A​‌‍‌‍‍‌‌‌‍‍‍‍‌‍‍‍‌‍‌​ristotle’s Politics: i want to do Book III, ch. 6-9 Analytical Paper: You will be asked to write four short analysis paper (1,300 to 1,500 words or approx. 4 pages, double-spaced). These papers are intended to give you an opportunity to reflect on a particular question raised by the readings or class discussions. These are formal writing assignments and require correct style, format, grammar, and usage. doYou do not need to consult any additional sources.



Sample Answer

Sample Answer


Aristotle’s Politics: An Analysis of Book III, Chapters 6-9

Aristotle’s Politics is a seminal work in political, delving into the intric of governance, justice, the ideal state. In Book III, chapters6-9, Aristotle explores the concept of citizenship and its role in fostering aious and functional society. This analytical paper aims to delve into the key ideas in these chapters and provide a critical analysis Aristotle’s perspective on citizenship.

Chapter : Citizenship as Participation

In this chapter, Aristotle argues that citizenship is not merely legal status but primarily involves active participation in the political affairs of the community He asserts that citizens should have the right engage in decision-making processes and hold public offices. This notion aligns with Aristotle’s belief in a participatory democracy, where citizens actively contribute to the collective well-being.

Aristotle emphasizes that true citizenship requires involvement beyond mere obedience to laws. Citizens should actively deliberate on matters of public interest, engaging in thoughtful discussion and debate. Through such participation, citizens become invested in the common good, fostering a sense of belonging and shared responsibility.

Chapter 7: Types of Citizenship

Chapter 7 delves into different types of citizenship and their implications. Aristotle distinguishes between full citizens, who possess all rights and privileges, and partial citizens, who have limited participation. He argues that full citizenship should be based on merit, with those who contribute more to the community being granted greater rights and responsibilities.

This merit-based approach raises questions about equality and fairness. While rewarding merit seems justifiable, it can potentially lead to marginalization or exclusion of certain groups. Aristotle’s perspective on citizenship relies on an idealized vision of a homogeneous community, which may not align with contemporary notions of inclusivity and diversity.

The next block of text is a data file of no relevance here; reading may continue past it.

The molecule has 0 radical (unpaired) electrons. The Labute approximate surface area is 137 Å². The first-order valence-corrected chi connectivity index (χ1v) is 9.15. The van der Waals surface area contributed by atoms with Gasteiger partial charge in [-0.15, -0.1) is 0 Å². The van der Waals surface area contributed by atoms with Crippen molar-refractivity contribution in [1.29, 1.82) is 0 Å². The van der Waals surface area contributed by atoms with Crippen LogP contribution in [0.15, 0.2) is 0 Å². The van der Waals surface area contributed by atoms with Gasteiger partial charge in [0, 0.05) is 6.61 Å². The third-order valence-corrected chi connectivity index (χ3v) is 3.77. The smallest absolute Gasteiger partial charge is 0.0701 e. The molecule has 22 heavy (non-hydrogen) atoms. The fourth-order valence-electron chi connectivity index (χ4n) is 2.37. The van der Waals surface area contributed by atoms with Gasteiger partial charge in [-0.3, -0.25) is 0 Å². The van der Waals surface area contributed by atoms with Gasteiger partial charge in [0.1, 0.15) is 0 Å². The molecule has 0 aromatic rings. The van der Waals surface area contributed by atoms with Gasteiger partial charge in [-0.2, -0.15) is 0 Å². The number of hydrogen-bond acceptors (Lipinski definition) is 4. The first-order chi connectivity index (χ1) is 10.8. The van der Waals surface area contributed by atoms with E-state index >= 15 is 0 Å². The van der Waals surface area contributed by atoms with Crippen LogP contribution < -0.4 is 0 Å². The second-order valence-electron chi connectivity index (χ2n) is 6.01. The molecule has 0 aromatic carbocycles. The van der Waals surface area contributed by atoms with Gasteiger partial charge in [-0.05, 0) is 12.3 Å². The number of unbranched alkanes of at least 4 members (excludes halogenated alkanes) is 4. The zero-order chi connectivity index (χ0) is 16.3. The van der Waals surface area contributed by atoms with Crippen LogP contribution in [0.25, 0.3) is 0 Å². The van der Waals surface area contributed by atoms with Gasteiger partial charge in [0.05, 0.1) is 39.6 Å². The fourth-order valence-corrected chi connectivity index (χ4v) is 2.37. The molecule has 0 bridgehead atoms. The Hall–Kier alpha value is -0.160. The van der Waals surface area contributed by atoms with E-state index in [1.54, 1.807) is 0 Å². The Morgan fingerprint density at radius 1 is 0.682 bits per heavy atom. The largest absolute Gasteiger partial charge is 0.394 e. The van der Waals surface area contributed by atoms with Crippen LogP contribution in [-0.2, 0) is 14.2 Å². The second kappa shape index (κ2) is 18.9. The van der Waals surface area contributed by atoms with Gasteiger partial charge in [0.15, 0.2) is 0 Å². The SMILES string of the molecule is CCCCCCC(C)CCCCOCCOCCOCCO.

Chapter 8: Natural vs. Conventional Citizenship

Chapter 8 explores the distinction between natural and conventional citizenship. Aristotle posits that natural citizenship is derived from birth, while conventional citizenship is acquired through legal means, such as immigration or emancipation. He argues that natural citizens have a stronger claim to political participation due to their inherent connection to the community.

While Aristotle’s distinction between natural and conventional citizenship reflects the prevailing understanding of his time, it raises questions regarding fairness and justice. Denying certain individuals political rights solely based on their non-native status may perpetuate inequality and undermine the principles of equal opportunity.

Chapter 9: Women and Slavery

In Chapter 9, Aristotle discusses the role of women and slaves in the context of citizenship. He argues that women and slaves are inherently different from free men and, therefore, should not be granted full political participation. This view stems from Aristotle’s belief in a hierarchical society, where some individuals are naturally subordinate to others.

Aristotle’s perspective on women and slaves raises ethical concerns regarding equality and human rights. Modern societies have made significant progress in recognizing the inherent dignity and equal worth of all individuals, irrespective of gender or social status. Therefore, Aristotle’s exclusionary stance on women and slaves appears outdated and incompatible with contemporary values.


Aristotle’s analysis of citizenship in Book III, chapters 6-9 of Politics provides valuable insights into his vision of a functioning state. While his emphasis on active participation and merit-based citizenship resonates with democratic ideals, his exclusionary views on women, slaves, and non-natives raise important ethical considerations.

As we critically engage with Aristotle’s ideas, it is crucial to recognize the historical context in which they were formulated. While some aspects may not align with modern principles of equality and inclusivity, Aristotle’s exploration of citizenship remains influential in shaping our understanding of political participation and the responsibilities that come with it. By examining both the strengths and limitations of Aristotle’s arguments, we can continue to refine our conception of citizenship in contemporary society.


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